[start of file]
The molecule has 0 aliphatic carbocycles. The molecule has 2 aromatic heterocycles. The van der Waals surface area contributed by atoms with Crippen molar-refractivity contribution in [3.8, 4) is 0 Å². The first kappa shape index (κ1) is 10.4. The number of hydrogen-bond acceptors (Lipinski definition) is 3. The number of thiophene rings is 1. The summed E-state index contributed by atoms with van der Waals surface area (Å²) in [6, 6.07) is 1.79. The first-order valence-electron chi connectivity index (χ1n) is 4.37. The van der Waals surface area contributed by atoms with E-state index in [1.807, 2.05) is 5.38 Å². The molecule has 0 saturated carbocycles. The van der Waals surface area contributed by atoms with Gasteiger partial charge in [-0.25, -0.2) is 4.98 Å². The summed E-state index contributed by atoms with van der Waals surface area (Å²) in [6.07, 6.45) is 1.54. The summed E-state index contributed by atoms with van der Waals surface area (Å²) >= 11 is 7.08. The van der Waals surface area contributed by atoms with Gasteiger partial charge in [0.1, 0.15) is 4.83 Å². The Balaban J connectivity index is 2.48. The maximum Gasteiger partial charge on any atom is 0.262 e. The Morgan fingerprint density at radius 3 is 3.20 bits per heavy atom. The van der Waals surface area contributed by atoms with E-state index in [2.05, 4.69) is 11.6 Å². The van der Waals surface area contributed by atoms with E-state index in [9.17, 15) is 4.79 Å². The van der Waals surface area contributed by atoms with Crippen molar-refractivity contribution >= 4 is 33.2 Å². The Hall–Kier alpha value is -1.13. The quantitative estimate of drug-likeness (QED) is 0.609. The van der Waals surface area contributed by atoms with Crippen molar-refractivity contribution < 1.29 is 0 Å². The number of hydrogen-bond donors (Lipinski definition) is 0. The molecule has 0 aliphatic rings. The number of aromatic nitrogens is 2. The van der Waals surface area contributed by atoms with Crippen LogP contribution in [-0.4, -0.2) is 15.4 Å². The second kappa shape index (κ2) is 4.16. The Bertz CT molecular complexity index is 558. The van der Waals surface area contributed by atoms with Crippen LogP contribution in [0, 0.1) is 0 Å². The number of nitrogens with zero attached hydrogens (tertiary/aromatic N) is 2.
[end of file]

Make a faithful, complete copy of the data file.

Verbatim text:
The molecule has 0 aliphatic carbocycles. The molecule has 2 aromatic heterocycles. The van der Waals surface area contributed by atoms with Crippen molar-refractivity contribution in [3.8, 4) is 0 Å². The first kappa shape index (κ1) is 10.4. The number of hydrogen-bond acceptors (Lipinski definition) is 3. The number of thiophene rings is 1. The summed E-state index contributed by atoms with van der Waals surface area (Å²) in [6, 6.07) is 1.79. The first-order valence-electron chi connectivity index (χ1n) is 4.37. The van der Waals surface area contributed by atoms with E-state index in [1.807, 2.05) is 5.38 Å². The molecule has 0 saturated carbocycles. The van der Waals surface area contributed by atoms with Gasteiger partial charge in [-0.25, -0.2) is 4.98 Å². The summed E-state index contributed by atoms with van der Waals surface area (Å²) in [6.07, 6.45) is 1.54. The summed E-state index contributed by atoms with van der Waals surface area (Å²) >= 11 is 7.08. The van der Waals surface area contributed by atoms with Gasteiger partial charge in [0.1, 0.15) is 4.83 Å². The Balaban J connectivity index is 2.48. The maximum Gasteiger partial charge on any atom is 0.262 e. The Morgan fingerprint density at radius 3 is 3.20 bits per heavy atom. The van der Waals surface area contributed by atoms with E-state index in [2.05, 4.69) is 11.6 Å². The van der Waals surface area contributed by atoms with E-state index in [9.17, 15) is 4.79 Å². The van der Waals surface area contributed by atoms with Crippen molar-refractivity contribution >= 4 is 33.2 Å². The Hall–Kier alpha value is -1.13. The quantitative estimate of drug-likeness (QED) is 0.609. The van der Waals surface area contributed by atoms with Crippen molar-refractivity contribution < 1.29 is 0 Å². The number of hydrogen-bond donors (Lipinski definition) is 0. The molecule has 0 aliphatic rings. The number of aromatic nitrogens is 2. The van der Waals surface area contributed by atoms with Crippen LogP contribution in [-0.4, -0.2) is 15.4 Å². The second kappa shape index (κ2) is 4.16. The Bertz CT molecular complexity index is 558. The van der Waals surface area contributed by atoms with Crippen LogP contribution in [0, 0.1) is 0 Å². The number of nitrogens with zero attached hydrogens (tertiary/aromatic N) is 2.